International Affairs

In Switzerland, on-going activities regarding safety assessment of the different stages in the lifetime of nuclear installations consist of periodic assessments and assessments of long-term operation for existing Swiss NPPs.

When it comes to international affairs, Switzerland has signed the Convention on Nuclear Safety (CNS) on 31 October 1995. In November 2011, an IRRS Mission was conducted in Switzerland. The results of the mission are currently being implemented, and it is planned to have an IRRS Follow-Up Mission in 2015. In October 2012, an OSART Mission to the Mühleberg NPP was completed. Switzerland participated in the European Stress Test and its Follow-Up activities.

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News

In a recent meeting, ENSI Director Hans Wanner and IAEA Director General Rafael Mariano Grossi discussed the latest issues and future challenges in nuclear safety and security. The meeting took place during the third International Conference on Nuclear Security organised by the IAEA in Vienna.

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In mid-January, a delegation from the Nuclear Regulatory body of Russia and the Russian Scientific and Engineering Centre for Nuclear and Radiation Safety visited ENSI to learn more about the search for a site for deep geological repositories in Switzerland. In addition to the site selection process, the next step in Russia is the construction of an underground research laboratory in the Krasnoyarsk region.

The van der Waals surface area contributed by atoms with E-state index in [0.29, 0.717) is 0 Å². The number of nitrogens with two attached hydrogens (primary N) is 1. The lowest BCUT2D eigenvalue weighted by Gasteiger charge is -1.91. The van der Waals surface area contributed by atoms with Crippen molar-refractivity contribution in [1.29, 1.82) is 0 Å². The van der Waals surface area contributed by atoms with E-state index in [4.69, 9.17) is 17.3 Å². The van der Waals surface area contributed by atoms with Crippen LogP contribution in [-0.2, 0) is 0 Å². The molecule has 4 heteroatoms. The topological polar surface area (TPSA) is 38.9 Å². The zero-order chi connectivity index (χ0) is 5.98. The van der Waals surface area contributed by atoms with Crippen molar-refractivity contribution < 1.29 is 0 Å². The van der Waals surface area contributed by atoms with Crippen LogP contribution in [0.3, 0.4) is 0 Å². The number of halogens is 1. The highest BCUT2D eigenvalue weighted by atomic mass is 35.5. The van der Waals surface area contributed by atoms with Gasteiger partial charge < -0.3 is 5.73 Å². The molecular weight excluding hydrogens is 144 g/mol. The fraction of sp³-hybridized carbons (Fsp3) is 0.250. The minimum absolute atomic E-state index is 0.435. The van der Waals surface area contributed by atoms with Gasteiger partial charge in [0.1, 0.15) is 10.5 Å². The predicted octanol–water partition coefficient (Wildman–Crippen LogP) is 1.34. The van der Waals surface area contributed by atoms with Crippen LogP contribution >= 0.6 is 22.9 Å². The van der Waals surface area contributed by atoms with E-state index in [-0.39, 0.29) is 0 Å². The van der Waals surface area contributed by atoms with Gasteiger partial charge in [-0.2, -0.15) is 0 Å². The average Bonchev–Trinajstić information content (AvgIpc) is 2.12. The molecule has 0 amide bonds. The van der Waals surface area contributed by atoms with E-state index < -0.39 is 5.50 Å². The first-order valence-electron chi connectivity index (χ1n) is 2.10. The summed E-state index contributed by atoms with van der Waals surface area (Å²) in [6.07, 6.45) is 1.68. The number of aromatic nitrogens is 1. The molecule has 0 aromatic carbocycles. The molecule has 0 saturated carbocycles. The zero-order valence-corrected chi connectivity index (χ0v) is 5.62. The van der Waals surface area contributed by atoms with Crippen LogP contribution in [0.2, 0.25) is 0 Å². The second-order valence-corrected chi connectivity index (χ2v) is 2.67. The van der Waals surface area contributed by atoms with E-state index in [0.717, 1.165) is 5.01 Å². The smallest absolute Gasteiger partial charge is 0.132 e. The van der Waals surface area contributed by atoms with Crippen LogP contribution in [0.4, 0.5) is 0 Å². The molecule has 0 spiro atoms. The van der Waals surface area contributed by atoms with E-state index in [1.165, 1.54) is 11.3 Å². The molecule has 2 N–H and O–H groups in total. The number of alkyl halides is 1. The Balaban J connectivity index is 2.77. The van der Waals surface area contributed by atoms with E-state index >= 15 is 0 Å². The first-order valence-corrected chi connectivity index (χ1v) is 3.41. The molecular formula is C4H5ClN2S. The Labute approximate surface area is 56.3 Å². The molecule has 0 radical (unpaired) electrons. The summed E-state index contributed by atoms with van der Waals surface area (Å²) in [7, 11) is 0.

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At the 62nd General Conference of the IAEA in Vienna, Switzerland last week committed itself to the strengthening of nuclear safety and security at the global level. ENSI also participated in bilateral discussions with international partners on the imortant topics of safety culture, emergency preparedness and the international security of nuclear installations and materials.

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Background Articles

At the time of the fateful accident in Fukushima, Doris Leuthard was head of the Federal Department of the Environment, Transport, Energy and Communications (DETEC). To commemorate the tenth anniversary of the nuclear disaster, the former Federal Councillor explains why it was essential to provide political support for nuclear safety after the accident.

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After the accident at Fukushima, there was an increasing demand for international safety standards and their international monitoring. Switzerland, and in particular ENSI, was committed to mandatory backfitting on a global basis. Even if such safety principles are still not legally binding, the reactor accident acted as a booster for a new safety awareness amongst the international community.

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«The safety authorities cultivate a frank exchange of information. Swiss experts, for instance, support French colleagues during inspections of their nuclear power plants – and vice-versa. In this way we learn from each other and share our wealth of experience for the benefit of all countries.»

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